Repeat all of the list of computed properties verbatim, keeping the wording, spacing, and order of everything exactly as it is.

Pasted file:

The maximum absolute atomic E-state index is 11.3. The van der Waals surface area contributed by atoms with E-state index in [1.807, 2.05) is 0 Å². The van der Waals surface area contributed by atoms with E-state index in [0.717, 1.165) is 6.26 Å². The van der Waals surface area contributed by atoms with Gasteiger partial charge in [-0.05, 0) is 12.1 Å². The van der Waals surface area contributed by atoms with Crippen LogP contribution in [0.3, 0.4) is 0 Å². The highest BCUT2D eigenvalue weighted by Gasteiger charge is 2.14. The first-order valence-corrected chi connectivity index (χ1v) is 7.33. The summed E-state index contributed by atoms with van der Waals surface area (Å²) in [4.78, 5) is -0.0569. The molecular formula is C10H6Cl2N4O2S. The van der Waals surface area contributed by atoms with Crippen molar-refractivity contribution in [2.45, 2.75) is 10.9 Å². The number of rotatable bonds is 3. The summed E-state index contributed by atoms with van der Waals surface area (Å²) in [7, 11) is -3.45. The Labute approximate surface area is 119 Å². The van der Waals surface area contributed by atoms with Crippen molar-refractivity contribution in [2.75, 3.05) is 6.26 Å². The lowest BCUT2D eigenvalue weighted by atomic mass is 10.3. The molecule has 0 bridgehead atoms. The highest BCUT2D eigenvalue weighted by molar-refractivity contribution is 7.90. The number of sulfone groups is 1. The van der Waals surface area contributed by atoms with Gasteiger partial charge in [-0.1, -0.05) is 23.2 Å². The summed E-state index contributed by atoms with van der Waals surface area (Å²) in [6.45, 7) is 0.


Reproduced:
The maximum absolute atomic E-state index is 11.3. The van der Waals surface area contributed by atoms with E-state index in [1.807, 2.05) is 0 Å². The van der Waals surface area contributed by atoms with E-state index in [0.717, 1.165) is 6.26 Å². The van der Waals surface area contributed by atoms with Gasteiger partial charge in [-0.05, 0) is 12.1 Å². The van der Waals surface area contributed by atoms with Crippen LogP contribution in [0.3, 0.4) is 0 Å². The highest BCUT2D eigenvalue weighted by Gasteiger charge is 2.14. The first-order valence-corrected chi connectivity index (χ1v) is 7.33. The summed E-state index contributed by atoms with van der Waals surface area (Å²) in [4.78, 5) is -0.0569. The molecular formula is C10H6Cl2N4O2S. The van der Waals surface area contributed by atoms with Crippen molar-refractivity contribution in [2.45, 2.75) is 10.9 Å². The number of rotatable bonds is 3. The summed E-state index contributed by atoms with van der Waals surface area (Å²) in [7, 11) is -3.45. The Labute approximate surface area is 119 Å². The van der Waals surface area contributed by atoms with Crippen molar-refractivity contribution in [2.75, 3.05) is 6.26 Å². The lowest BCUT2D eigenvalue weighted by atomic mass is 10.3. The molecule has 0 bridgehead atoms. The highest BCUT2D eigenvalue weighted by molar-refractivity contribution is 7.90. The number of sulfone groups is 1. The van der Waals surface area contributed by atoms with Gasteiger partial charge in [-0.1, -0.05) is 23.2 Å². The summed E-state index contributed by atoms with van der Waals surface area (Å²) in [6.45, 7) is 0.